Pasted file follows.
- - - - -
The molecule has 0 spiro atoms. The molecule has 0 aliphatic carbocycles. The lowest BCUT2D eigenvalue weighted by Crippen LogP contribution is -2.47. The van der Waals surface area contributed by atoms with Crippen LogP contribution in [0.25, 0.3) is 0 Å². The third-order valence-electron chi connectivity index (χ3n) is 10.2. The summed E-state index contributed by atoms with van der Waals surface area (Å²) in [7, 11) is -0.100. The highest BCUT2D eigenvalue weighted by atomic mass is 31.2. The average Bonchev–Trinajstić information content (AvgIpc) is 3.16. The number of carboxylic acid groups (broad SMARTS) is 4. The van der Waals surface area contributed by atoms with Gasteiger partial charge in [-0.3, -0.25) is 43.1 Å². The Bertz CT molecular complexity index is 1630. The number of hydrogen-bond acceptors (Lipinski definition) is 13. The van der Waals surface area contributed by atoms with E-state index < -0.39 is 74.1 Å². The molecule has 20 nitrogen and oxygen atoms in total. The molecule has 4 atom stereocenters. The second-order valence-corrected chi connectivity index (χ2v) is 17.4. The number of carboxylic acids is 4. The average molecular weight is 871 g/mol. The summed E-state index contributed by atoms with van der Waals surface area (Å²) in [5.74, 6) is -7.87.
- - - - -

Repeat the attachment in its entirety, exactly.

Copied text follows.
The molecule has 0 spiro atoms. The molecule has 0 aliphatic carbocycles. The lowest BCUT2D eigenvalue weighted by Crippen LogP contribution is -2.47. The van der Waals surface area contributed by atoms with Crippen LogP contribution in [0.25, 0.3) is 0 Å². The third-order valence-electron chi connectivity index (χ3n) is 10.2. The summed E-state index contributed by atoms with van der Waals surface area (Å²) in [7, 11) is -0.100. The highest BCUT2D eigenvalue weighted by atomic mass is 31.2. The average Bonchev–Trinajstić information content (AvgIpc) is 3.16. The number of carboxylic acid groups (broad SMARTS) is 4. The van der Waals surface area contributed by atoms with Gasteiger partial charge in [-0.3, -0.25) is 43.1 Å². The Bertz CT molecular complexity index is 1630. The number of hydrogen-bond acceptors (Lipinski definition) is 13. The van der Waals surface area contributed by atoms with E-state index < -0.39 is 74.1 Å². The molecule has 20 nitrogen and oxygen atoms in total. The molecule has 4 atom stereocenters. The second-order valence-corrected chi connectivity index (χ2v) is 17.4. The number of carboxylic acids is 4. The average molecular weight is 871 g/mol. The summed E-state index contributed by atoms with van der Waals surface area (Å²) in [5.74, 6) is -7.87.